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Slavic Languages and Literatures

Eden D. Doniger ’98

Attorney

My colleague and I are sitting in the senior attorney’s office on a cold winter afternoon in 2005, staring at three shot glasses of vodka lined up neatly on the coffee table. I do not like vodka, but I will need to put personal preferences aside for the sake of this mission. Today, our task as junior associates at a major law firm is a bit unusual: We must determine which of these three vodka brands tastes the best. Will the winner be our client? Or will it be one of the competitors?

Of course, our taste test is unscientific and will prove nothing in the grand scheme of things. But the three of us think it would be lovely to wrap up months of hard work on legal review for our client’s latest advertising campaign by being able to boast that theirs is the best, just as a recent official taste test had concluded.

I brace myself and take a sip of each glass, sniffing coffee beans between libations. And there it is: glass number two. I cannot articulate why, but that one is my favorite. As a non-vodka drinker, I actually do not even mind it. My colleague voices his agreement. We look expectantly at the senior attorney. She grins. We all win.

During the months leading up to that absurd but entertaining taste test, my colleague and I were buried in boxes of legal, technical, and historic documents in Russian. My role was to analyze the documents, translate them if necessary, and provide advice to the client. The reason I was picked for the job? I was a Slavic languages and literatures major at Princeton, and no one else at the firm had the requisite background.

That turned out to be the most interesting, fun project I have ever worked on as an attorney. I would have been sent to Moscow to complete our research if not for the fact that I moved to Atlanta and changed law firms.

Embracing the right fit

When I chose Slavic languages and literatures at Princeton in 1995, I wondered if I was isolating myself from broader career opportunities and connections if I did not go on to seek a Ph.D. I was one of only two students in my class to major in that department; the other student was my best friend and roommate. I had also considered majoring in English, history, or the Woodrow Wilson School of Public and International Affairs (and had, in fact, applied to “Woody Woo” proposing a focus on Russia, but was not accepted). 

I felt in my gut that Slavic languages and literatures was the right fit. My passion for Russian was born in boarding school at Andover, and that passion expanded to literature and history when, at my mother’s insistence, I took a freshman seminar on Dostoyevsky’s The Brothers Karamazov. After that, there was no turning back; I simply could not get enough of everything Russian. I think my Slavic ancestors were reaching through time and grabbing hold of my heart and mind. I enjoyed every minute I spent within the dimly lit walls of the basement in East Pyne. I spent two college summers in Russia. I ended up taking two years of Czech as well, did a Fulbright Scholarship in Prague after graduation, and obtained a graduate certificate in East European studies while at law school at Emory University. I wrote my law review article on legal issues facing women in Russia.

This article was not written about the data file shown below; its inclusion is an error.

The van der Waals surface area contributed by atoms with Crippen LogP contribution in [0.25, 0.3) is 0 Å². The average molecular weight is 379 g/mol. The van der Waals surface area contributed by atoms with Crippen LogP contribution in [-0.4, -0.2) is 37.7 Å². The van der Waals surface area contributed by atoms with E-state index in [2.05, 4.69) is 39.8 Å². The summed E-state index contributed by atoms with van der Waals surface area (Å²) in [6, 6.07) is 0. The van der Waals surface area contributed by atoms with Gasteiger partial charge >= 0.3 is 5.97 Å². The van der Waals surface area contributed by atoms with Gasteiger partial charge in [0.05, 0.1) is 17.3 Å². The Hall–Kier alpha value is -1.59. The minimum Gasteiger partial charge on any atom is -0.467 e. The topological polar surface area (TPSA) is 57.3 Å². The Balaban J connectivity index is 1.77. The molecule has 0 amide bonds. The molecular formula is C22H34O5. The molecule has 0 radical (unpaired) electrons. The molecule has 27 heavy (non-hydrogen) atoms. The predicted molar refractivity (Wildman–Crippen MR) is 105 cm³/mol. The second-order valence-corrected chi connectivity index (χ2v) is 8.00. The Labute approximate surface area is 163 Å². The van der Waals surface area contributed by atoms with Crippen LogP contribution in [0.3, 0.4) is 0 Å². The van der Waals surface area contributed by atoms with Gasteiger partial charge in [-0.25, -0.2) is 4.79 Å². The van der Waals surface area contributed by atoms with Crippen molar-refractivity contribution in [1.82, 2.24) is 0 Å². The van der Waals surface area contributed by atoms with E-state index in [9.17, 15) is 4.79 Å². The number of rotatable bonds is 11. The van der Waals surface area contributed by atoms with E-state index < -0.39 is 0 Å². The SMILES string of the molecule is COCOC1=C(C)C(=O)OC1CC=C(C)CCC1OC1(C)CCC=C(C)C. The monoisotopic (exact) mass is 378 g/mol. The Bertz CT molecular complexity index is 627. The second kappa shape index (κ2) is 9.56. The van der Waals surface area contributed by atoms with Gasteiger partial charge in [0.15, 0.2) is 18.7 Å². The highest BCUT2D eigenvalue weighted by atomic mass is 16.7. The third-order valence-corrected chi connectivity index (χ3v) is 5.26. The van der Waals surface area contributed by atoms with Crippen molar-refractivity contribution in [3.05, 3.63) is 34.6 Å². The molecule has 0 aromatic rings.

Opening fascinating doors

Interestingly, my practice as an attorney has never encompassed international law, the seemingly logical path for someone with a background in a foreign studies discipline. The parameters of an international law practice just did not appeal to me. I practice mostly in the areas of litigation, media law, and constitutional law. But time and again throughout my career as an attorney—starting with the vodka project—my choice of departmental major at Princeton has come in handy professionally. I have had numerous opportunities to use my Russian language skills to serve colleagues and clients. Even more broadly speaking, my background has been an irresistible topic of conversation for prospective employers and—now that I am a partner in a law firm myself—prospective clients, who are often intrigued by Russian history but know little about it. Those are the kinds of introductory conversations that lead to real connections and opportunities. 

I now know that choosing my departmental major based on my passion was the best academic decision I could have made at Princeton. Not only did I have the time of my life as a student, but I also unwittingly opened door after interesting door for myself professionally. 

I used to feel conflicted that I chose a career in law rather than a path devoted to something Russian. My concern came from fear that I might lose touch with such an important part of who I am. That fear has not been realized. Besides the aforementioned professional outlets to use my Russian studies background, I also have had plenty of personal outlets. I will continue to seek out such outlets throughout my life so that I can always nurture my need to feel the way I felt when studying at Princeton.

Looking back, my path was always clear. I loved Russian from the moment I started learning the alphabet in 10th grade. It was just a matter of letting myself embrace that passion without reservation and trusting in the results. I am so grateful that I did.  

Doniger-Eden